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SSH: passwords or keys?

SSH: passwords or keys?

Posted Jan 14, 2010 7:56 UTC (Thu) by ohrn (subscriber, #5509)
Parent article: SSH: passwords or keys?

Another problem with key authentication that is often forgotten is that even if you have a password on the private key and it gets stolen the thief can brute force the password at his leisure and can use any and all computer power available to him.

With plain old password authentication the server can throttle the number of password attempts or even lock out the account on to many failures thus making brute force attacks unfeasible.


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SSH: passwords or keys?

Posted Jan 14, 2010 8:21 UTC (Thu) by dd9jn (subscriber, #4459) [Link]

That is one of the reasons why you should use a smartcard based key - at least for the root account. You can't brute force that (as long as you use a non obvious PIN).

Now you may only mount an active attack by taking over an already authenticated connection using a modified ssh client. However, it is mood to speculate over such scenarios because there is no way you can protect yourself from a taken over machine.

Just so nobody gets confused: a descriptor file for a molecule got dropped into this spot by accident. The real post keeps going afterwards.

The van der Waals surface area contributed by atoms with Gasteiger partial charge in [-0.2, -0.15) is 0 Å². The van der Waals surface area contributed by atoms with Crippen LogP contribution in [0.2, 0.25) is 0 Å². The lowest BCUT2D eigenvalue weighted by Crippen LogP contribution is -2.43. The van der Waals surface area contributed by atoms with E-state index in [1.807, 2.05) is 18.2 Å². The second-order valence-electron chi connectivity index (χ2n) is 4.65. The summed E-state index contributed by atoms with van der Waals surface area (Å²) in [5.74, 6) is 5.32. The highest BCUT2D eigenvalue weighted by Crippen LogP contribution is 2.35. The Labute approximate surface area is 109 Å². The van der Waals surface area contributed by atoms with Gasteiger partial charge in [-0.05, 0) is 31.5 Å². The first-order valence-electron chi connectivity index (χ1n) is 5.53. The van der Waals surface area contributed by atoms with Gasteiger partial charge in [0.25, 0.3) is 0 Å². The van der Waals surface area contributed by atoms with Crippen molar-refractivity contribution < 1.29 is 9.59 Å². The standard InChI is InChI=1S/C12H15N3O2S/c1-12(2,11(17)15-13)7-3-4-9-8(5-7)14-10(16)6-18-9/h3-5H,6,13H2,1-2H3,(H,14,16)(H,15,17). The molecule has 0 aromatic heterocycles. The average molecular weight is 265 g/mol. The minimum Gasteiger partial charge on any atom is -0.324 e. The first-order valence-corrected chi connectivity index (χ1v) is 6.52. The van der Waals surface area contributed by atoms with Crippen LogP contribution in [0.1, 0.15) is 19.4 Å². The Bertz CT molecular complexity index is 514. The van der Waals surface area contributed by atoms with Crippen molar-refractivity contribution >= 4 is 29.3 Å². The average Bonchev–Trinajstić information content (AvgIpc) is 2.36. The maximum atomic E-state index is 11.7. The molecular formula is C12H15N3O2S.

SSH: passwords or keys?

Posted Jan 14, 2010 10:30 UTC (Thu) by Trou.fr (subscriber, #26289) [Link]

except that OpenSSH has a bug open since _years_ to enable "ask for PIN" functionnalilty, without it it's useless...

http://bugzilla.mindrot.org/show_bug.cgi?id=608

SSH: passwords or keys?

Posted Jan 14, 2010 15:28 UTC (Thu) by dd9jn (subscriber, #4459) [Link]

Well, I never used that.

GnuPG implements the gpg-agent protocol since 2005 and ever since allows the use of smartcards - including PIN entry. It even utilizes the PINpad on some readers.

SSH: passwords or keys?

Posted Jan 14, 2010 9:27 UTC (Thu) by marcH (subscriber, #57642) [Link]

> Another problem with key authentication that is often forgotten is that even if you have a password on the private key and it gets stolen the thief can brute force the password at his leisure and can use any and all computer power available to him.

But that still gives you some time to cancel/revoke the stolen key (losing a password does not).

SSH: passwords or keys?

Posted Jan 17, 2010 19:43 UTC (Sun) by gmaxwell (guest, #30048) [Link]

Proper key strengthening makes off-line brute force attacks annoyingly difficult against all except the weakest keys. There is pretty much no way to eliminate an off-line brute force attack: Even if you instead require passwords that attacker could capture the exchange with the server and execute a brute force attack against the session crypto.


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